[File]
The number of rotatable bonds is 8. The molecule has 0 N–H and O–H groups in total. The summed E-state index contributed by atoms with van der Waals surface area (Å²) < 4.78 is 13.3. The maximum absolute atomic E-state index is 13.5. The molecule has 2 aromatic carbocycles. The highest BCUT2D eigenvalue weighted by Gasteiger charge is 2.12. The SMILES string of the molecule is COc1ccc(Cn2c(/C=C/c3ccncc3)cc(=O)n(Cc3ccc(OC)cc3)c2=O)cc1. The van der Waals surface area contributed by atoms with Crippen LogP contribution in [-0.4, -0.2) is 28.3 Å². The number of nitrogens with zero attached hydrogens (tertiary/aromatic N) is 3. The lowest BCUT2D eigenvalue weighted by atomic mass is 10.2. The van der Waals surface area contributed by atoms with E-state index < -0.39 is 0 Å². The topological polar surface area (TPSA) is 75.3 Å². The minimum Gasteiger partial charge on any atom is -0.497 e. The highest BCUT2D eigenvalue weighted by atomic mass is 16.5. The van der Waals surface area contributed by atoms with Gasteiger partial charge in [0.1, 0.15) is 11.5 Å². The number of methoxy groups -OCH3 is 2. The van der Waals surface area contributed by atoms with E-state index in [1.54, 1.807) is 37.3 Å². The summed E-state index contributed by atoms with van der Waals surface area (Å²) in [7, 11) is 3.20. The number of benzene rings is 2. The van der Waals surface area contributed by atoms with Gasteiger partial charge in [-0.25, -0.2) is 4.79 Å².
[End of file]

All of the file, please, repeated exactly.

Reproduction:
The number of rotatable bonds is 8. The molecule has 0 N–H and O–H groups in total. The summed E-state index contributed by atoms with van der Waals surface area (Å²) < 4.78 is 13.3. The maximum absolute atomic E-state index is 13.5. The molecule has 2 aromatic carbocycles. The highest BCUT2D eigenvalue weighted by Gasteiger charge is 2.12. The SMILES string of the molecule is COc1ccc(Cn2c(/C=C/c3ccncc3)cc(=O)n(Cc3ccc(OC)cc3)c2=O)cc1. The van der Waals surface area contributed by atoms with Crippen LogP contribution in [-0.4, -0.2) is 28.3 Å². The number of nitrogens with zero attached hydrogens (tertiary/aromatic N) is 3. The lowest BCUT2D eigenvalue weighted by atomic mass is 10.2. The van der Waals surface area contributed by atoms with E-state index < -0.39 is 0 Å². The topological polar surface area (TPSA) is 75.3 Å². The minimum Gasteiger partial charge on any atom is -0.497 e. The highest BCUT2D eigenvalue weighted by atomic mass is 16.5. The van der Waals surface area contributed by atoms with Gasteiger partial charge in [0.1, 0.15) is 11.5 Å². The number of methoxy groups -OCH3 is 2. The van der Waals surface area contributed by atoms with E-state index in [1.54, 1.807) is 37.3 Å². The summed E-state index contributed by atoms with van der Waals surface area (Å²) in [7, 11) is 3.20. The number of benzene rings is 2. The van der Waals surface area contributed by atoms with Gasteiger partial charge in [-0.25, -0.2) is 4.79 Å².